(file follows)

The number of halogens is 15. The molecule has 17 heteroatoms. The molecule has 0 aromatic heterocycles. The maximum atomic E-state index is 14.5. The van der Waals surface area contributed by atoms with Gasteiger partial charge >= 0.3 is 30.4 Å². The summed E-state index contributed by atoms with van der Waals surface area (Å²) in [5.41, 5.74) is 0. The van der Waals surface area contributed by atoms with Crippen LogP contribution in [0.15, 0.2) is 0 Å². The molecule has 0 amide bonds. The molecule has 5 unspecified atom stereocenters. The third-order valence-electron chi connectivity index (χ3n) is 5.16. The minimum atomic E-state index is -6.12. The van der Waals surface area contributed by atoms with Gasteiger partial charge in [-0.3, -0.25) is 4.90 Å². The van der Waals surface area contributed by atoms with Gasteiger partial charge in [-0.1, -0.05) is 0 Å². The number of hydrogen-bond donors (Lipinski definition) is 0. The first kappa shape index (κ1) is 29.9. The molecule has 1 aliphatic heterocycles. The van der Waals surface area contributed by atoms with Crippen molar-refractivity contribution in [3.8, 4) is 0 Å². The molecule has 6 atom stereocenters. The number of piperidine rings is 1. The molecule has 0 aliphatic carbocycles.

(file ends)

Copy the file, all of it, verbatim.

The number of halogens is 15. The molecule has 17 heteroatoms. The molecule has 0 aromatic heterocycles. The maximum atomic E-state index is 14.5. The van der Waals surface area contributed by atoms with Gasteiger partial charge >= 0.3 is 30.4 Å². The summed E-state index contributed by atoms with van der Waals surface area (Å²) in [5.41, 5.74) is 0. The van der Waals surface area contributed by atoms with Crippen LogP contribution in [0.15, 0.2) is 0 Å². The molecule has 0 amide bonds. The molecule has 5 unspecified atom stereocenters. The third-order valence-electron chi connectivity index (χ3n) is 5.16. The minimum atomic E-state index is -6.12. The van der Waals surface area contributed by atoms with Gasteiger partial charge in [-0.3, -0.25) is 4.90 Å². The van der Waals surface area contributed by atoms with Gasteiger partial charge in [-0.1, -0.05) is 0 Å². The number of hydrogen-bond donors (Lipinski definition) is 0. The first kappa shape index (κ1) is 29.9. The molecule has 1 aliphatic heterocycles. The van der Waals surface area contributed by atoms with Crippen molar-refractivity contribution in [3.8, 4) is 0 Å². The molecule has 6 atom stereocenters. The number of piperidine rings is 1. The molecule has 0 aliphatic carbocycles.